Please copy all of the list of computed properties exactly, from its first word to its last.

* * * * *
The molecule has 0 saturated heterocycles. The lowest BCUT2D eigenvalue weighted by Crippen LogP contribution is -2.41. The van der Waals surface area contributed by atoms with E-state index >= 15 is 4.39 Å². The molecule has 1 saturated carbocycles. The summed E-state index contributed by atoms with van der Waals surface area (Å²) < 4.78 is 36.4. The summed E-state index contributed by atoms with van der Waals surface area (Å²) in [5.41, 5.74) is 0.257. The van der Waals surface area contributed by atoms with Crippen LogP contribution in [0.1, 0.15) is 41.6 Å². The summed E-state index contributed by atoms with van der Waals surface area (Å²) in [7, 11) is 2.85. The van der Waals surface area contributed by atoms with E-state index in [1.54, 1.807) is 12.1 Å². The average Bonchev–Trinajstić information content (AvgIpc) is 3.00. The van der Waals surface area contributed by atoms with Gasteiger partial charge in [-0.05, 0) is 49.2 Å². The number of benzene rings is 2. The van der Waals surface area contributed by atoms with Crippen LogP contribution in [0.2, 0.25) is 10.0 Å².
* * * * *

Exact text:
The molecule has 0 saturated heterocycles. The lowest BCUT2D eigenvalue weighted by Crippen LogP contribution is -2.41. The van der Waals surface area contributed by atoms with E-state index >= 15 is 4.39 Å². The molecule has 1 saturated carbocycles. The summed E-state index contributed by atoms with van der Waals surface area (Å²) < 4.78 is 36.4. The summed E-state index contributed by atoms with van der Waals surface area (Å²) in [5.41, 5.74) is 0.257. The van der Waals surface area contributed by atoms with Crippen LogP contribution in [0.1, 0.15) is 41.6 Å². The summed E-state index contributed by atoms with van der Waals surface area (Å²) in [7, 11) is 2.85. The van der Waals surface area contributed by atoms with E-state index in [1.54, 1.807) is 12.1 Å². The average Bonchev–Trinajstić information content (AvgIpc) is 3.00. The van der Waals surface area contributed by atoms with Gasteiger partial charge in [-0.05, 0) is 49.2 Å². The number of benzene rings is 2. The van der Waals surface area contributed by atoms with Crippen LogP contribution in [0.2, 0.25) is 10.0 Å².